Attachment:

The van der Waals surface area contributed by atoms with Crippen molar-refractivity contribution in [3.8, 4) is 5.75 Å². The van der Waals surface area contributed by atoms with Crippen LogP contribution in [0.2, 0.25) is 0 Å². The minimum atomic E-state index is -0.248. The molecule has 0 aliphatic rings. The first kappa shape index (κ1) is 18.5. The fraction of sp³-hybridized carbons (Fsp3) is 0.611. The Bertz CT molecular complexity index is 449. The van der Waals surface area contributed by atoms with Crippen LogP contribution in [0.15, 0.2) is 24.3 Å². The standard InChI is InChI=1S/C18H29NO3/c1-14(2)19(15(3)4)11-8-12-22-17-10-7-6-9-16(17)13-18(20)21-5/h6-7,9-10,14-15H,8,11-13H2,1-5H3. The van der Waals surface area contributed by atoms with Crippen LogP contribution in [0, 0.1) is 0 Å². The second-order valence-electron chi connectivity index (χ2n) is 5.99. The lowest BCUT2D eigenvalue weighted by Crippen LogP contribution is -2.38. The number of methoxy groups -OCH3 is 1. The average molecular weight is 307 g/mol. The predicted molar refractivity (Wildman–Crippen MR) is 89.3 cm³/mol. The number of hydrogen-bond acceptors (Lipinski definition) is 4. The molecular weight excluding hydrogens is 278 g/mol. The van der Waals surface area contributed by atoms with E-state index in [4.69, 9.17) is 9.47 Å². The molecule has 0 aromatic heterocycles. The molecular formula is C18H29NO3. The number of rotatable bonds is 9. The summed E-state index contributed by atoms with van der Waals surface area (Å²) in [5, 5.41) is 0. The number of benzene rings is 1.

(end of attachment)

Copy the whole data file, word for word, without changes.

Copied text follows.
The van der Waals surface area contributed by atoms with Crippen molar-refractivity contribution in [3.8, 4) is 5.75 Å². The van der Waals surface area contributed by atoms with Crippen LogP contribution in [0.2, 0.25) is 0 Å². The minimum atomic E-state index is -0.248. The molecule has 0 aliphatic rings. The first kappa shape index (κ1) is 18.5. The fraction of sp³-hybridized carbons (Fsp3) is 0.611. The Bertz CT molecular complexity index is 449. The van der Waals surface area contributed by atoms with Crippen LogP contribution in [0.15, 0.2) is 24.3 Å². The standard InChI is InChI=1S/C18H29NO3/c1-14(2)19(15(3)4)11-8-12-22-17-10-7-6-9-16(17)13-18(20)21-5/h6-7,9-10,14-15H,8,11-13H2,1-5H3. The van der Waals surface area contributed by atoms with Crippen LogP contribution in [0, 0.1) is 0 Å². The second-order valence-electron chi connectivity index (χ2n) is 5.99. The lowest BCUT2D eigenvalue weighted by Crippen LogP contribution is -2.38. The number of methoxy groups -OCH3 is 1. The average molecular weight is 307 g/mol. The predicted molar refractivity (Wildman–Crippen MR) is 89.3 cm³/mol. The number of hydrogen-bond acceptors (Lipinski definition) is 4. The molecular weight excluding hydrogens is 278 g/mol. The van der Waals surface area contributed by atoms with E-state index in [4.69, 9.17) is 9.47 Å². The molecule has 0 aromatic heterocycles. The molecular formula is C18H29NO3. The number of rotatable bonds is 9. The summed E-state index contributed by atoms with van der Waals surface area (Å²) in [5, 5.41) is 0. The number of benzene rings is 1.